Now With More Than 3600 Reviews! Go Nuts - Read 'Em All!!

WELCOME! Use the search engines on this site (or your own off-site engine of choice) to gain easy access to the complete MAKSQUIBS Archive; over 3600 posts and counting. (New posts added every day or so.)

You can check on all our titles by typing the Title, Director, Actor or 'Keyword' of your choice in the Search Engine of your choice (include the phrase MAKSQUIBS) or just use the BLOGGER Search Box at the top left corner of the page.

Feel free to place comments directly on any of the film posts and to test your film knowledge with the CONTESTS scattered here & there. (Hey! No Googling allowed. They're pretty easy.)

Send E-mails to . (Let us know if the TRANSLATE WIDGET works!) Or use the Profile Page or Comments link for contact.

Thanks for stopping by.

Tuesday, August 24, 2010


This prestige item from M-G-M’s London outpost looks like a neglected masterpiece for the first two reels, but it loses focus trying to handle an over-loaded story and the novel’s dogmatic tone. Robert Donat is just about perfect (isn’t he always?) as a young, idealistic doctor who rises & falls in a coal-mining town before finding himself improbably rich & successful (but empty) as a society doctor in London. Rosalind Russell makes a nice start as his feisty wife, British accent and all, but shows little aptitude for marital misery. A tremendous supporting cast helps (Rex Harrison as a doctor with a great bedside manner; Cecil Parker as a highly placed, utterly incompetent surgeon; Emlyn Williams as a sympathetic union man; and a heavenly turn by Ralph Richardson as a union doctor with the heart of a anarchist), but the structural problems of cramming two stories with three acts apiece into two hours seems to defeat that great but uneven helmer King Vidor. Flawed as it is, the film is on the side of the angels and more than watchable. Perhaps the story doesn’t feel so cramped & preachy in the 1983 10-part BBC mini-series with a well cast Ben Cross. Alas, it’s currently unavailable.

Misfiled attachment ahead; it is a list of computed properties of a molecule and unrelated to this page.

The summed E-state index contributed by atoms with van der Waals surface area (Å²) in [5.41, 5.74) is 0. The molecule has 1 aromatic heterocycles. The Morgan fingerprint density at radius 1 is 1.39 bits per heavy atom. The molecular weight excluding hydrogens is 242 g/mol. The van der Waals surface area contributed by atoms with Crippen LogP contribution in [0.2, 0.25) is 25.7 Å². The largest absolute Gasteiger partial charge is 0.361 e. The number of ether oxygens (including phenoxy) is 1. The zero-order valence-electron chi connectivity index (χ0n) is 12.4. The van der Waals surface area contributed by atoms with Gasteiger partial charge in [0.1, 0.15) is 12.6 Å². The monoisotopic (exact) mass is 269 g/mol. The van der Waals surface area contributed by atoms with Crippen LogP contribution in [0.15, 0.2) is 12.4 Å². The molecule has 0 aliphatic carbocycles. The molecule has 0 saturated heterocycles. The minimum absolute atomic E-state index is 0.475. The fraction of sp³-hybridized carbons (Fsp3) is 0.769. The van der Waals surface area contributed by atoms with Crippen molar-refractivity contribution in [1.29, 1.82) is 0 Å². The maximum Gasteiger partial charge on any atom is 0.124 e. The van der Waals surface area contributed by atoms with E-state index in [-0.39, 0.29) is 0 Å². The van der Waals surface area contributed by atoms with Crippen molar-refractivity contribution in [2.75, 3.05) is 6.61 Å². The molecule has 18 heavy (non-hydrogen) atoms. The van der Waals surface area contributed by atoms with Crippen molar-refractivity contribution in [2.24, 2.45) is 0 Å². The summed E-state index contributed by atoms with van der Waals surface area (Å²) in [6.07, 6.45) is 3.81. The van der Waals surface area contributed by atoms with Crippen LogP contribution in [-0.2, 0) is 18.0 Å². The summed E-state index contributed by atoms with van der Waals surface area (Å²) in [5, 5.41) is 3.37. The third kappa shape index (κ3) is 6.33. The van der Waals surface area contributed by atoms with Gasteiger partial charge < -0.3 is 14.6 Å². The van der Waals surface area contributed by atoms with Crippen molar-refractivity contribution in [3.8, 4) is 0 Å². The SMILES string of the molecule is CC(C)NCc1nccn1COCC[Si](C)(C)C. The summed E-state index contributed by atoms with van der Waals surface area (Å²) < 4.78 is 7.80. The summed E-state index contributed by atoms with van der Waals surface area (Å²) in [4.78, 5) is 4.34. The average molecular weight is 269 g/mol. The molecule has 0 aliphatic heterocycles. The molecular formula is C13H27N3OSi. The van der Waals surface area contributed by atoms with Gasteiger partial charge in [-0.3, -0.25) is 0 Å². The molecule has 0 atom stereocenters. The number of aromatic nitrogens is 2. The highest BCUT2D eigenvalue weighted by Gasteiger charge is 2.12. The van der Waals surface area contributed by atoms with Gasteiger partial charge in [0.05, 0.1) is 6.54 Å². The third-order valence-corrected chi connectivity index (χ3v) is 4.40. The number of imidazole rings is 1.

No comments: